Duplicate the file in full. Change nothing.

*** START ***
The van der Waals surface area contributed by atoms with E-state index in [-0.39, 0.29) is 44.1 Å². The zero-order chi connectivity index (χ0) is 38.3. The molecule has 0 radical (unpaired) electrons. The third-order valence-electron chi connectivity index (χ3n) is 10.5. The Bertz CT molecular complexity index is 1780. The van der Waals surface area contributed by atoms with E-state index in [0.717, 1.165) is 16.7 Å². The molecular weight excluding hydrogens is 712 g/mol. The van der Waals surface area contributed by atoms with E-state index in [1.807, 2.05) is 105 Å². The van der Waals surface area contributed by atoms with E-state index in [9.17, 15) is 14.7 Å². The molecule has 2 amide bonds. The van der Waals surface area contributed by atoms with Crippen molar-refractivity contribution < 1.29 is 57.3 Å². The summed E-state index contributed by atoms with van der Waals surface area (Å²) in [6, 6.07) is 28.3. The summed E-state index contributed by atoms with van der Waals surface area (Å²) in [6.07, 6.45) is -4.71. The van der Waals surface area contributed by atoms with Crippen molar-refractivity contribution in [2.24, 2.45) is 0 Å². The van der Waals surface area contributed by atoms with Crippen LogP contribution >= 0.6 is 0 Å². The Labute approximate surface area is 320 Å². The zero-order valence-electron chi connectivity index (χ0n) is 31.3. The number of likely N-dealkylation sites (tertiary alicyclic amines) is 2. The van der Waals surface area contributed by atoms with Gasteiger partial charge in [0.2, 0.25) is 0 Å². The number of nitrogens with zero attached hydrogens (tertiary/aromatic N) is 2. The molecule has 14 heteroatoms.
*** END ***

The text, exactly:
The van der Waals surface area contributed by atoms with E-state index in [-0.39, 0.29) is 44.1 Å². The zero-order chi connectivity index (χ0) is 38.3. The molecule has 0 radical (unpaired) electrons. The third-order valence-electron chi connectivity index (χ3n) is 10.5. The Bertz CT molecular complexity index is 1780. The van der Waals surface area contributed by atoms with E-state index in [0.717, 1.165) is 16.7 Å². The molecular weight excluding hydrogens is 712 g/mol. The van der Waals surface area contributed by atoms with E-state index in [1.807, 2.05) is 105 Å². The van der Waals surface area contributed by atoms with E-state index in [9.17, 15) is 14.7 Å². The molecule has 2 amide bonds. The van der Waals surface area contributed by atoms with Crippen molar-refractivity contribution < 1.29 is 57.3 Å². The summed E-state index contributed by atoms with van der Waals surface area (Å²) in [6, 6.07) is 28.3. The summed E-state index contributed by atoms with van der Waals surface area (Å²) in [6.07, 6.45) is -4.71. The van der Waals surface area contributed by atoms with Crippen molar-refractivity contribution in [2.24, 2.45) is 0 Å². The van der Waals surface area contributed by atoms with Crippen LogP contribution >= 0.6 is 0 Å². The Labute approximate surface area is 320 Å². The zero-order valence-electron chi connectivity index (χ0n) is 31.3. The number of likely N-dealkylation sites (tertiary alicyclic amines) is 2. The van der Waals surface area contributed by atoms with Gasteiger partial charge in [0.2, 0.25) is 0 Å². The number of nitrogens with zero attached hydrogens (tertiary/aromatic N) is 2. The molecule has 14 heteroatoms.